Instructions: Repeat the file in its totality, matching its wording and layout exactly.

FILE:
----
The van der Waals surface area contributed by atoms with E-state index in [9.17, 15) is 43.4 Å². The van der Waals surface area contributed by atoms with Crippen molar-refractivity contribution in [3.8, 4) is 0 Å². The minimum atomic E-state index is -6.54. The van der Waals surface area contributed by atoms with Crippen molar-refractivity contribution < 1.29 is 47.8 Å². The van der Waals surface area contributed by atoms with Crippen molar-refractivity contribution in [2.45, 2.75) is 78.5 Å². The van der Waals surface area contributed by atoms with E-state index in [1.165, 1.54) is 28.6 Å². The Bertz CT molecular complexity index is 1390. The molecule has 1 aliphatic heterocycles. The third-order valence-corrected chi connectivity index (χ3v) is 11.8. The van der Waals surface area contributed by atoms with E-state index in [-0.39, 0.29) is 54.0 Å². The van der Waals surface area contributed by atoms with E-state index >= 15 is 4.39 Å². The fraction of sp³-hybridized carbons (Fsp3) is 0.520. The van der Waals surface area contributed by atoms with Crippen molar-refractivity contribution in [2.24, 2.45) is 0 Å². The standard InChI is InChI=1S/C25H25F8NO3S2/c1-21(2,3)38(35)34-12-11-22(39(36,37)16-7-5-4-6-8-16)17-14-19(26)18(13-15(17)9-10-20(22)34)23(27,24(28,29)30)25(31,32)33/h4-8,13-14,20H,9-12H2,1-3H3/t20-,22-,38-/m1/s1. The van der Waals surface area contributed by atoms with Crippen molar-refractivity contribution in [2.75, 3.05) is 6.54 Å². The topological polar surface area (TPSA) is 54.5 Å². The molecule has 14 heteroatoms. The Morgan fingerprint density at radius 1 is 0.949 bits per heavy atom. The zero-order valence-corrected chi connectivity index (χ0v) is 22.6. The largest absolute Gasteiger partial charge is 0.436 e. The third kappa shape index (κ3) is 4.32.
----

The van der Waals surface area contributed by atoms with E-state index in [9.17, 15) is 43.4 Å². The van der Waals surface area contributed by atoms with Crippen molar-refractivity contribution in [3.8, 4) is 0 Å². The minimum atomic E-state index is -6.54. The van der Waals surface area contributed by atoms with Crippen molar-refractivity contribution < 1.29 is 47.8 Å². The van der Waals surface area contributed by atoms with Crippen molar-refractivity contribution in [2.45, 2.75) is 78.5 Å². The van der Waals surface area contributed by atoms with E-state index in [1.165, 1.54) is 28.6 Å². The Bertz CT molecular complexity index is 1390. The molecule has 1 aliphatic heterocycles. The third-order valence-corrected chi connectivity index (χ3v) is 11.8. The van der Waals surface area contributed by atoms with E-state index in [-0.39, 0.29) is 54.0 Å². The van der Waals surface area contributed by atoms with E-state index >= 15 is 4.39 Å². The fraction of sp³-hybridized carbons (Fsp3) is 0.520. The van der Waals surface area contributed by atoms with Crippen molar-refractivity contribution in [2.24, 2.45) is 0 Å². The standard InChI is InChI=1S/C25H25F8NO3S2/c1-21(2,3)38(35)34-12-11-22(39(36,37)16-7-5-4-6-8-16)17-14-19(26)18(13-15(17)9-10-20(22)34)23(27,24(28,29)30)25(31,32)33/h4-8,13-14,20H,9-12H2,1-3H3/t20-,22-,38-/m1/s1. The van der Waals surface area contributed by atoms with Crippen molar-refractivity contribution in [2.75, 3.05) is 6.54 Å². The topological polar surface area (TPSA) is 54.5 Å². The molecule has 14 heteroatoms. The Morgan fingerprint density at radius 1 is 0.949 bits per heavy atom. The zero-order valence-corrected chi connectivity index (χ0v) is 22.6. The largest absolute Gasteiger partial charge is 0.436 e. The third kappa shape index (κ3) is 4.32.